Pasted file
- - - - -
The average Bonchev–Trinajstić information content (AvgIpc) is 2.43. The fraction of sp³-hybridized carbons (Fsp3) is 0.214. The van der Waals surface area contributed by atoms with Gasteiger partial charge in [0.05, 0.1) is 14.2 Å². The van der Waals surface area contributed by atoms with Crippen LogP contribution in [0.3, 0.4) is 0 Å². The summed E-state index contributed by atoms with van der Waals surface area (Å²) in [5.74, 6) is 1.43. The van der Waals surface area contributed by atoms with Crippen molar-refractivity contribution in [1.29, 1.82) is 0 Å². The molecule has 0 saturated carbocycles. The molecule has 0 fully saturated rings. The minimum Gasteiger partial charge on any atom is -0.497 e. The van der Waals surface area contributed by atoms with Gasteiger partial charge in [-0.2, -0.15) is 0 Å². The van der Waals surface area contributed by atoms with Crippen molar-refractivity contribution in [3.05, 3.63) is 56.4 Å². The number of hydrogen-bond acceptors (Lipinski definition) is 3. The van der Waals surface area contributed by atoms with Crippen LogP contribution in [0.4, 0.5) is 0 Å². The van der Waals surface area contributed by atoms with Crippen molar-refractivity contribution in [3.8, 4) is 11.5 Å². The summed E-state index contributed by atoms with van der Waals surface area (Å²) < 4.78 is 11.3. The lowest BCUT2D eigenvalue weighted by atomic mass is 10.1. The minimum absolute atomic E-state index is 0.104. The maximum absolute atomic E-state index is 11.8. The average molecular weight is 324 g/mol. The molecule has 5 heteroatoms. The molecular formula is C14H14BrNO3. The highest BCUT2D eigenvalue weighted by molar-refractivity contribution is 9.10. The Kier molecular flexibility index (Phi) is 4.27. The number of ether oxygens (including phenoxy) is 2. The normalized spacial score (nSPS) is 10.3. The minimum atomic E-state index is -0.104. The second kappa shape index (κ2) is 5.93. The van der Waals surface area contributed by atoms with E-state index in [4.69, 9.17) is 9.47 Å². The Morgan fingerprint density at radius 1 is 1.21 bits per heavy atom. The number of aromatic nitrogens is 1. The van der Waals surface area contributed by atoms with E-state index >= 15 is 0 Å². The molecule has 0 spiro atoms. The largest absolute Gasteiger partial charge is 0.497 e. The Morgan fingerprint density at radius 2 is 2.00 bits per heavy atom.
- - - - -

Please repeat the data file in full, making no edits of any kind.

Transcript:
The average Bonchev–Trinajstić information content (AvgIpc) is 2.43. The fraction of sp³-hybridized carbons (Fsp3) is 0.214. The van der Waals surface area contributed by atoms with Gasteiger partial charge in [0.05, 0.1) is 14.2 Å². The van der Waals surface area contributed by atoms with Crippen LogP contribution in [0.3, 0.4) is 0 Å². The summed E-state index contributed by atoms with van der Waals surface area (Å²) in [5.74, 6) is 1.43. The van der Waals surface area contributed by atoms with Crippen molar-refractivity contribution in [1.29, 1.82) is 0 Å². The molecule has 0 saturated carbocycles. The molecule has 0 fully saturated rings. The minimum Gasteiger partial charge on any atom is -0.497 e. The van der Waals surface area contributed by atoms with Gasteiger partial charge in [-0.2, -0.15) is 0 Å². The van der Waals surface area contributed by atoms with Crippen molar-refractivity contribution in [3.05, 3.63) is 56.4 Å². The number of hydrogen-bond acceptors (Lipinski definition) is 3. The van der Waals surface area contributed by atoms with Crippen LogP contribution in [0.4, 0.5) is 0 Å². The van der Waals surface area contributed by atoms with Crippen molar-refractivity contribution in [3.8, 4) is 11.5 Å². The summed E-state index contributed by atoms with van der Waals surface area (Å²) < 4.78 is 11.3. The lowest BCUT2D eigenvalue weighted by atomic mass is 10.1. The minimum absolute atomic E-state index is 0.104. The maximum absolute atomic E-state index is 11.8. The average molecular weight is 324 g/mol. The molecule has 5 heteroatoms. The molecular formula is C14H14BrNO3. The highest BCUT2D eigenvalue weighted by molar-refractivity contribution is 9.10. The Kier molecular flexibility index (Phi) is 4.27. The number of ether oxygens (including phenoxy) is 2. The normalized spacial score (nSPS) is 10.3. The minimum atomic E-state index is -0.104. The second kappa shape index (κ2) is 5.93. The van der Waals surface area contributed by atoms with E-state index in [4.69, 9.17) is 9.47 Å². The Morgan fingerprint density at radius 1 is 1.21 bits per heavy atom. The number of aromatic nitrogens is 1. The van der Waals surface area contributed by atoms with E-state index >= 15 is 0 Å². The molecule has 0 spiro atoms. The largest absolute Gasteiger partial charge is 0.497 e. The Morgan fingerprint density at radius 2 is 2.00 bits per heavy atom.